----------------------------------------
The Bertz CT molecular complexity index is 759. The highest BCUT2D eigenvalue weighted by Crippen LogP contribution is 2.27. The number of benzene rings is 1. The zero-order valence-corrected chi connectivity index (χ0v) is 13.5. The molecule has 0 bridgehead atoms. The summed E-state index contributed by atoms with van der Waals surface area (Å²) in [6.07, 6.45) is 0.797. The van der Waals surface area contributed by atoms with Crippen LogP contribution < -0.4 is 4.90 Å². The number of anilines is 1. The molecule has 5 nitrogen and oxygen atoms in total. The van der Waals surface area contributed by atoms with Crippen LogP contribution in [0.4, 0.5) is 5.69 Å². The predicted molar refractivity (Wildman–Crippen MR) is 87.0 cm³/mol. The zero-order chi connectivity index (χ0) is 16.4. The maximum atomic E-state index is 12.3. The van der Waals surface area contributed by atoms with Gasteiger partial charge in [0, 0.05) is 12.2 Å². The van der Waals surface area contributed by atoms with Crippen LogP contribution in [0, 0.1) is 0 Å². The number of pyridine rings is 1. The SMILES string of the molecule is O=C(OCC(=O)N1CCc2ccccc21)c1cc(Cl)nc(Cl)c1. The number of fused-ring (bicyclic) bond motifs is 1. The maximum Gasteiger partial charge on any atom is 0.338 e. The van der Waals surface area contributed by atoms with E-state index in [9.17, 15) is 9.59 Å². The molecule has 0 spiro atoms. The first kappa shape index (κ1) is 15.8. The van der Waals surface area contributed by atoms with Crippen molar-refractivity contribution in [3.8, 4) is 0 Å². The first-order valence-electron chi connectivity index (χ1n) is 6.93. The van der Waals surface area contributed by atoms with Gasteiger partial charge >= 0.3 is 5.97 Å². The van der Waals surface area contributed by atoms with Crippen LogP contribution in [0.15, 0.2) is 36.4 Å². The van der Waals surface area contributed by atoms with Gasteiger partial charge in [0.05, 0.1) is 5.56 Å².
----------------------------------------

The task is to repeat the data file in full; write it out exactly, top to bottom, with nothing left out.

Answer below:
The Bertz CT molecular complexity index is 759. The highest BCUT2D eigenvalue weighted by Crippen LogP contribution is 2.27. The number of benzene rings is 1. The zero-order valence-corrected chi connectivity index (χ0v) is 13.5. The molecule has 0 bridgehead atoms. The summed E-state index contributed by atoms with van der Waals surface area (Å²) in [6.07, 6.45) is 0.797. The van der Waals surface area contributed by atoms with Crippen LogP contribution < -0.4 is 4.90 Å². The number of anilines is 1. The molecule has 5 nitrogen and oxygen atoms in total. The van der Waals surface area contributed by atoms with Crippen LogP contribution in [0.4, 0.5) is 5.69 Å². The predicted molar refractivity (Wildman–Crippen MR) is 87.0 cm³/mol. The zero-order chi connectivity index (χ0) is 16.4. The maximum atomic E-state index is 12.3. The van der Waals surface area contributed by atoms with Gasteiger partial charge in [0, 0.05) is 12.2 Å². The van der Waals surface area contributed by atoms with Crippen LogP contribution in [0, 0.1) is 0 Å². The number of pyridine rings is 1. The SMILES string of the molecule is O=C(OCC(=O)N1CCc2ccccc21)c1cc(Cl)nc(Cl)c1. The number of fused-ring (bicyclic) bond motifs is 1. The maximum Gasteiger partial charge on any atom is 0.338 e. The van der Waals surface area contributed by atoms with E-state index in [9.17, 15) is 9.59 Å². The molecule has 0 spiro atoms. The first kappa shape index (κ1) is 15.8. The van der Waals surface area contributed by atoms with Crippen molar-refractivity contribution in [3.8, 4) is 0 Å². The first-order valence-electron chi connectivity index (χ1n) is 6.93. The van der Waals surface area contributed by atoms with Gasteiger partial charge >= 0.3 is 5.97 Å². The van der Waals surface area contributed by atoms with Crippen LogP contribution in [0.15, 0.2) is 36.4 Å². The van der Waals surface area contributed by atoms with Gasteiger partial charge in [0.05, 0.1) is 5.56 Å².